Earlier this week, researchers at MIT unveiled a new process called G3DP — a method that allows for the creation of complex 3D glass structures. This breakthrough will allow 3D printing to achieve another level of possibilities, for example, creating fiber optic cables that can allow data to be transferred more efficiently. According to one of the project’s lead researchers Neri Oxman, “Now [we can] consider printable optoelectronics, or the possibility of combining optical fibers for high-speed data transmission by light, combined within glass printed building facades.” Additionally, there are “significant implications for all things glass: [such as] aerodynamic building facades optimized for solar gain.”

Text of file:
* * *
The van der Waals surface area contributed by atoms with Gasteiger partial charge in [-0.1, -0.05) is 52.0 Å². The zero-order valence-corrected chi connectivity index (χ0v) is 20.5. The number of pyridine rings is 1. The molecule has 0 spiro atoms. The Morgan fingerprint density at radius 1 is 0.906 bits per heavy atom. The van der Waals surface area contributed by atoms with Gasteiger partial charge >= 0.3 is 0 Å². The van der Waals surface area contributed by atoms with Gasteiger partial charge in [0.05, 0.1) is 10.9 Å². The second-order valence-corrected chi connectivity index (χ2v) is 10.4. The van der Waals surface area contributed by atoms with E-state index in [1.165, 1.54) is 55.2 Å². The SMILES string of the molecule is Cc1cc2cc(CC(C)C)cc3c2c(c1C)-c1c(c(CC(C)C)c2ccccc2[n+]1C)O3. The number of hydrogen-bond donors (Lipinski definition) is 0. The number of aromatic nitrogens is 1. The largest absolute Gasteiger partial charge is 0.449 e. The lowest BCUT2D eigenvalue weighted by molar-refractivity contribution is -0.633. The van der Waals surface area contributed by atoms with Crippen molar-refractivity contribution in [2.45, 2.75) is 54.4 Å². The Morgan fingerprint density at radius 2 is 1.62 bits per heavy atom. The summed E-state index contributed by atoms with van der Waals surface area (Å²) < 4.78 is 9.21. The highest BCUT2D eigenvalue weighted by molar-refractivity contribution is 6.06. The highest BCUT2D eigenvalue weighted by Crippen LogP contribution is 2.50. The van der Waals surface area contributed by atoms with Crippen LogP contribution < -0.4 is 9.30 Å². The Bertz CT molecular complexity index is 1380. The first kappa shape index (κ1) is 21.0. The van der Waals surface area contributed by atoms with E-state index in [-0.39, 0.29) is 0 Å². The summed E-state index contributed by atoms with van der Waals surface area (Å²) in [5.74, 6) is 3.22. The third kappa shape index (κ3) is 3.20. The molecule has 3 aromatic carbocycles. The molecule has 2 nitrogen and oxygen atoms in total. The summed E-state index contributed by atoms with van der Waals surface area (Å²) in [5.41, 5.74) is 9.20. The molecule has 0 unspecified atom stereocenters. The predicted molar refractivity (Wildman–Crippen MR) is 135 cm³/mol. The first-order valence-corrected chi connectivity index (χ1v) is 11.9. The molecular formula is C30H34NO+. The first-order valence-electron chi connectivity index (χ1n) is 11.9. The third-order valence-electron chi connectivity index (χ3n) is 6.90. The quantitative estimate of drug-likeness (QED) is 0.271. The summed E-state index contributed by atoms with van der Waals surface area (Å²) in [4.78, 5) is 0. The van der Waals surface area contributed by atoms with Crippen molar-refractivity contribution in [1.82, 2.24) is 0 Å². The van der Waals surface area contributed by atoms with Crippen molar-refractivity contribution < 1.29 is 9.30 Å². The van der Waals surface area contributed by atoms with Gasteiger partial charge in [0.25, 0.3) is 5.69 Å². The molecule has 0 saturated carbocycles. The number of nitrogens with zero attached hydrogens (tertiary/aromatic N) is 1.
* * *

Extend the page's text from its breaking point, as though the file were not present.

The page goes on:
Despite this, 3D printing is still notoriously slow, and traditional (but modern) glass production techniques still trumps it in speed. But in terms of creating more complex structures and shapes, G3DP can herald a new era of potential. There are no commercial plans for the process yet, but you can check out some 3D printed glass structures as an exhibit at Cooper Hewitt, Smithsonian Design Museum in New York in 2016.